How doth faith justify a sinner in the sight of God?
A. Faith justifies a sinner in the sight of God, not because of those other graces which do always accompany it, or of good works that are the fruits of it, nor as if the grace of faith, or any act thereof, were imputed to him for his justification; but only as it is an instrument by which he receiveth and applieth Christ and his righteousness.
12 But to all who did receive him, who believed in his name, he gave the right to become children of God,
28 For we hold that one is justified by faith apart from works of the law.
5 And to the one who does not work but believes in him who justifies the ungodly, his faith is counted as righteousness,
10 For with the heart one believes and is justified, and with the mouth one confesses and is saved.
16 yet we know that a person is not justified by works of the law but through faith in Jesus Christ, so we also have believed in Christ Jesus, in order to be justified by faith in Christ and not by works of the law, because by works of the law no one will be justified.
11 Now it is evident that no one is justified before God by the law, for “The righteous shall live by faith.”
9 and be found in him, not having a righteousness of my own that comes from the law, but that which comes through faith in Christ, the righteousness from God that depends on faith—
Welcome to the Reformed Standard. I’m Tony, let’s get started. Question 73 of the Westminster Larger Catechism reads: How doth faith justify a sinner in the sight of God? And the answer is: Faith justifies a sinner in the sight of God, not because of those other graces which do always accompany it, or of good works that are the fruits of it, nor as if the grace of faith, or any act thereof, were imputed to him for his justification; but only as it is an instrument by which he receiveth and applieth Christ and his righteousness.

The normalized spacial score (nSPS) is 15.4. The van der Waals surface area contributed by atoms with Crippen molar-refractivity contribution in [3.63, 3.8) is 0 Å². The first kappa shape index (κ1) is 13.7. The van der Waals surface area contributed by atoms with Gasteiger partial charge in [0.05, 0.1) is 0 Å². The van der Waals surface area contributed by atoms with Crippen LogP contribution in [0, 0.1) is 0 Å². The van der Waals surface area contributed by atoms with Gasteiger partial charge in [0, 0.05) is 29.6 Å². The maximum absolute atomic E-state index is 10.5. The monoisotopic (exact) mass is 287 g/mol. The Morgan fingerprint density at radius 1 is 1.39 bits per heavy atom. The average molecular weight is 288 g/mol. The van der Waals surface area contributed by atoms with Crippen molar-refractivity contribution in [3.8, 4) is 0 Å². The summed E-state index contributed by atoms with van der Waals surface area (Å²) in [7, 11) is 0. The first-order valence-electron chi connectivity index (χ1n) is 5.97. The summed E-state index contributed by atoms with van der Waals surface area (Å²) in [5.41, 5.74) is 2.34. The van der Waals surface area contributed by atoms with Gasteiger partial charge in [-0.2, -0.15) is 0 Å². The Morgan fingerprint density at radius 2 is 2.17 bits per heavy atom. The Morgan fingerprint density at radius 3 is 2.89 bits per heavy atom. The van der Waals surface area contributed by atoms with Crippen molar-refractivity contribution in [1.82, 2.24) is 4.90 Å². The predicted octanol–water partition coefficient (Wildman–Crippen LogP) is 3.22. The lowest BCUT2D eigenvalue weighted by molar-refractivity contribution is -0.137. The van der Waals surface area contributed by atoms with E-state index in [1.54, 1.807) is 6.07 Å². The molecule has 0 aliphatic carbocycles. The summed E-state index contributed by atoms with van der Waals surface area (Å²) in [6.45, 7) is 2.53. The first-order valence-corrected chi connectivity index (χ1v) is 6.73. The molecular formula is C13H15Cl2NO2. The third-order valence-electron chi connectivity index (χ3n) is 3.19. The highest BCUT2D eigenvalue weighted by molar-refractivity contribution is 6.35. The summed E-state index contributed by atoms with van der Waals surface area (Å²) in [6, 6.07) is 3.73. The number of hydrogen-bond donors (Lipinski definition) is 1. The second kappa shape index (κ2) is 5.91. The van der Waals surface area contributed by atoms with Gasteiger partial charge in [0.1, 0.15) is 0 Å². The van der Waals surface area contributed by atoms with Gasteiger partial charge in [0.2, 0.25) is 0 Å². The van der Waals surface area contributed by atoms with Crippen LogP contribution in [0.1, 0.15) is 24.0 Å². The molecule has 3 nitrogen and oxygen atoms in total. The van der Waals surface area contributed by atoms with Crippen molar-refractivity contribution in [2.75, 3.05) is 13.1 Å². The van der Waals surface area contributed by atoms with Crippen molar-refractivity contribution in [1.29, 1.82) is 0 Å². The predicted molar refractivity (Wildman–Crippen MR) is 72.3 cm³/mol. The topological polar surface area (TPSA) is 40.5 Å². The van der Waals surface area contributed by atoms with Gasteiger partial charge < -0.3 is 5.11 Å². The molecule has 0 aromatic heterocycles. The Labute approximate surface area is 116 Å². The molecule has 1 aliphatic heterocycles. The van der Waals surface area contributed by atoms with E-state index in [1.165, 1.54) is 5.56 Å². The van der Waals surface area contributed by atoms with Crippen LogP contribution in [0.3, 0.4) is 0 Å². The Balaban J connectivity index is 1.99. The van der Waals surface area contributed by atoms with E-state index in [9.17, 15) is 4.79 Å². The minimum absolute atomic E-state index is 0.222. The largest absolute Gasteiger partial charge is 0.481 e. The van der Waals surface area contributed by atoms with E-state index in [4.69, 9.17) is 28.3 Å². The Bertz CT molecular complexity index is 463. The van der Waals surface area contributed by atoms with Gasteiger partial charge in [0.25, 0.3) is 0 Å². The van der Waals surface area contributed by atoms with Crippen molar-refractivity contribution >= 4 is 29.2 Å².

So we talked about in the previous two questions here, that faith is not a meritorious thing by which God makes us worthy of justification or worthy of salvation. It’s not a matter of the good works, it produces, it’s not a matter of the other benefits that come with it, even though they always do come with it. But faith is a gift from the Holy Spirit. And it is a gift by which the the justifying merits of Christ are imputed to us. And so this question here is clarifying and further explaining that. So it says here that it is not because of those other graces, which always do accompany it. And we’ll talk more as we get into the next several questions what those accompanying Grace’s are. It’s not of the good route, good works, which are the fruit of it. So it’s the same establishing here and affirming that, although faith alone is what justifies the faith that justifies is never alone. And so the, the other graces always necessarily accompany it, but also good works as the fruits of justifying faith, always accompany that faith. And it’s not as though faith itself is an imputed righteousness. So there are certain streams of thought in Armenian theology, and then certainly in Roman Catholic theology, which make faith a meritorious or semi meritorious work or semi meritorious thing in which they conceptualize faith as though God has granted faith. And that faith itself somehow makes a person worthy of salvation. And so what this is saying is that faith is a gracious gift from God. But it is not that faith, nor anything that that faith brings about any act, any outward act of that faith, which is the justification or the righteousness of the person. And so it’s it’s making those statements and then it contrasts here it says, only as an instrument by which he receive it and apply it Christ as his righteousness. And so we can think about this and talk about this as arresting and receiving, which is what the, the Westminster catechism says earlier. And so the the righteousness, the faith of the love of Christ, the righteousness of Christ, is received by faith. And so Faith is the open hand. If you picture a person who is being given something, and they extend their hand and they open their hand, and then that thing is placed in their hand. That’s the picture that divides here a painting of faith is that it’s not as though that hand is growing, grasping at it. It’s not a hand that is reaching for this gift. It’s not a hand that is reaching to obtain this outcome, but it is simply an open receiving hand in which God grants the sinner, the the righteousness of Christ in union with him, and it is that righteousness of Christ by which they are justified.